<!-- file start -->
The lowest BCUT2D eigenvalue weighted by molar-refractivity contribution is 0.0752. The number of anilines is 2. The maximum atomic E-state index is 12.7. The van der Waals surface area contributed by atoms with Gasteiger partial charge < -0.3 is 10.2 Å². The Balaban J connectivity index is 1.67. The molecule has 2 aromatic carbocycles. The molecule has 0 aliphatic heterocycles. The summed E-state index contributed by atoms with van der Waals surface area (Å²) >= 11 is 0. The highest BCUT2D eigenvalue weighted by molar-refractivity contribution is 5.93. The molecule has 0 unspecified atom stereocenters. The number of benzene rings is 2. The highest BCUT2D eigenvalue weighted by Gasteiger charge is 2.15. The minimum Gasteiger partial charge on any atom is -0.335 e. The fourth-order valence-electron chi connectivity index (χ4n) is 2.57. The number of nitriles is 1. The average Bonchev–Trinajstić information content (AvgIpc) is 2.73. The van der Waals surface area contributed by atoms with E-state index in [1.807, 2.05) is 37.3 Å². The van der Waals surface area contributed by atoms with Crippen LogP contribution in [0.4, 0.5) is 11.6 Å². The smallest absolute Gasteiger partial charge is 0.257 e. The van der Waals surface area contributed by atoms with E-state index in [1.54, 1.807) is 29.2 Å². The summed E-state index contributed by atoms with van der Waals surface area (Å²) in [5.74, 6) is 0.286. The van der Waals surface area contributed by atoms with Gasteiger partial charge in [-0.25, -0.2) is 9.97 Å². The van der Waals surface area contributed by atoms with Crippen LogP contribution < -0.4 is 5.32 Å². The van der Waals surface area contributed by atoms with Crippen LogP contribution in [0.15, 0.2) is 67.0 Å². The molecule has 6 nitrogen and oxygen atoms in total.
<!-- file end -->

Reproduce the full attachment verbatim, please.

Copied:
The lowest BCUT2D eigenvalue weighted by molar-refractivity contribution is 0.0752. The number of anilines is 2. The maximum atomic E-state index is 12.7. The van der Waals surface area contributed by atoms with Gasteiger partial charge < -0.3 is 10.2 Å². The Balaban J connectivity index is 1.67. The molecule has 2 aromatic carbocycles. The molecule has 0 aliphatic heterocycles. The summed E-state index contributed by atoms with van der Waals surface area (Å²) >= 11 is 0. The highest BCUT2D eigenvalue weighted by molar-refractivity contribution is 5.93. The molecule has 0 unspecified atom stereocenters. The number of benzene rings is 2. The highest BCUT2D eigenvalue weighted by Gasteiger charge is 2.15. The minimum Gasteiger partial charge on any atom is -0.335 e. The fourth-order valence-electron chi connectivity index (χ4n) is 2.57. The number of nitriles is 1. The average Bonchev–Trinajstić information content (AvgIpc) is 2.73. The van der Waals surface area contributed by atoms with E-state index in [1.807, 2.05) is 37.3 Å². The van der Waals surface area contributed by atoms with Crippen LogP contribution in [0.4, 0.5) is 11.6 Å². The smallest absolute Gasteiger partial charge is 0.257 e. The van der Waals surface area contributed by atoms with E-state index in [1.54, 1.807) is 29.2 Å². The summed E-state index contributed by atoms with van der Waals surface area (Å²) in [5.74, 6) is 0.286. The van der Waals surface area contributed by atoms with Gasteiger partial charge in [-0.25, -0.2) is 9.97 Å². The van der Waals surface area contributed by atoms with Crippen LogP contribution < -0.4 is 5.32 Å². The van der Waals surface area contributed by atoms with Crippen LogP contribution in [0.15, 0.2) is 67.0 Å². The molecule has 6 nitrogen and oxygen atoms in total.